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Why Does My Dog.....?

These are the questions all of us dog parents ask.

By Samantha BentleyPublished 5 years ago 4 min read
Frankie and Fang (my babies)

Dogs are so great. I often wonder what I did with my life before I had dogs, I definitely had more free time, a cleaner house, and a lot more money, but who needs time and money and cleanliness when you have a snoring, furry pillow?

Every dog owner will have wondered certain things about their dogs, I’m sure, like mine, your google search has frequently been "why does my dog…" So I have compiled some of my favourites that I have researched or asked my vet or other dog owners have imparted their knowledge unto myself, to pass on to you.

So here you are… Why does my dog…

Follow Me Everywhere?

If your dog has learnt that certain positive things come from you e.g.: Strokes, treats, food, attention… they are more likely to follow you around in hopes of these things happening.

On a less fickle note, dogs love companionship, they are, after all, pack animals. If they spend most of their time with you and are closely bonded to you, the chances are they just like your company. My dogs both like to sit next to the desk if either my partner or I are working on music, my pug, taking it to all new extremes will sit on my feet as I wash up, or on the bath mat while I shower, he also sits at the end of the bed because he can’t jump up, but if he knows I am asleep he will lay at the foot of the bed and wait for me to pick him up Side note: Our dogs do not sleep on the bed. That is a story for a separate post. Coming on the bed is a very, very special treat and is generally reserved for the days we are about to wash the sheets or special occasions (birthday, Christmas).

Lick Me?

One reason your dog may lick you is, if from an early age you have praised this behaviour. With my pug, when he licked me as a puppy I would say "KISSES" and give him extra attention, now when you say "kisses," he will instantly lick you. My pug spends A LOT of his time licking me, my face, my legs, my hands.

It isn’t always an affectionate thing though, our skin can taste interesting; in the summer our sweat is salty. If you’ve just moisturised you may notice your dog trying to lick your skin, as the smell may be sweet to them which in their mind = good taste.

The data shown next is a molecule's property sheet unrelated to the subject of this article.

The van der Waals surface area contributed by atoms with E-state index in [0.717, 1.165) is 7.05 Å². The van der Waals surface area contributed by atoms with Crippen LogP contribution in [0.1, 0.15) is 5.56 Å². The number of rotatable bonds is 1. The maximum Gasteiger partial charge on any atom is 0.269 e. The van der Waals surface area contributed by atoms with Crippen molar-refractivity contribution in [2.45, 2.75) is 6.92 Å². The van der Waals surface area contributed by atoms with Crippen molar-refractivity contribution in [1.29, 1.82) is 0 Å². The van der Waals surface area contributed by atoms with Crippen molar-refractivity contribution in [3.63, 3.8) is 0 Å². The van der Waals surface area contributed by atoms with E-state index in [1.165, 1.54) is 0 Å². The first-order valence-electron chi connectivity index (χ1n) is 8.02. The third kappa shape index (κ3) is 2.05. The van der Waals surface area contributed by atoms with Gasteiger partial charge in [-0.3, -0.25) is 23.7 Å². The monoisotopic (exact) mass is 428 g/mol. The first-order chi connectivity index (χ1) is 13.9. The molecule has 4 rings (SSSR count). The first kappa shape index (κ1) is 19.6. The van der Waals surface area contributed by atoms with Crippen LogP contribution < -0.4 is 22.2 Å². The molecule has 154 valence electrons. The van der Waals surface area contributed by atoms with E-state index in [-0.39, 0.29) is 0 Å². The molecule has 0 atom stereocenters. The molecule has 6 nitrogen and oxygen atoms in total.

Dogs also use licking to get your attention. I bet it works too, how many times have to been able to ignore a wet slobbering tongue on your face or feet or hands?

Finally, dogs can't talk this is a way of communicating and can be a sign of showing submission, a way of showing they are not a threat to you. Awww, how cute.

Lick Himself?

Generally, a dog licks himself to clean his body, but unlike cats, dogs do not wash themselves quite so thoroughly or consistently. If you notice your dog is licking a particular area over and over it could be a sign of infection, irritation, or pain. Frequent licking of the paws is also worth notifying your vet about.

A little bit of harmless licking is usually nothing to worry about.

Eat Grass?

Dogs are a mixture of incredibly smart but also incredibly stupid. Most dogs will eat anything and everything, this includes, and is not limited to, their own poo, other animals' poo, anything from the bin, bits of their toys and pretty much anything that is on the floor…. and some of them STILL have the audacity to turn their nose up at their expensive dog food.

However, eating whatever the hell you like has consequences, if you eat from the bin or another animal's toilet, you will likely not feel very well afterwards. If your dog has a bad belly, you may notice them eating grass. Grass will generally make the dog throw up whatever nastiness they have eaten, if it doesn’t, it could also act as a question for something they are having trouble digesting, like a little piece of bone.

Eat Poo?

Some research suggests that your furry friend is chomping on logs because of a nutrient deficiency in his own diet. It is worth asking your vet about this; we have changed our English Bull Terriers diet many times and yet he still loves to eat poo. His favourite is our pug's poo, fresh out the butt is best (gross). Whether this is now a learned behaviour/ habit is beyond me but I am pretty sure it can’t be to do with his diet.

Unfortunately there hasn’t been much conclusive research on this topic, your dog may just like the taste of other dog's expressed food. He may just be a poo muncher for life (I’m pretty sure ours in on that route).


About the Creator

Samantha Bentley

Born and Bred Londoner, Mother to baby Roman and my two pooches, Plant Eater, Yoga and Aerial Teacher + Learner, Music Maker... was once in Game Of Thrones, was once a Penthouse Pet, used to win awards for getting naked.

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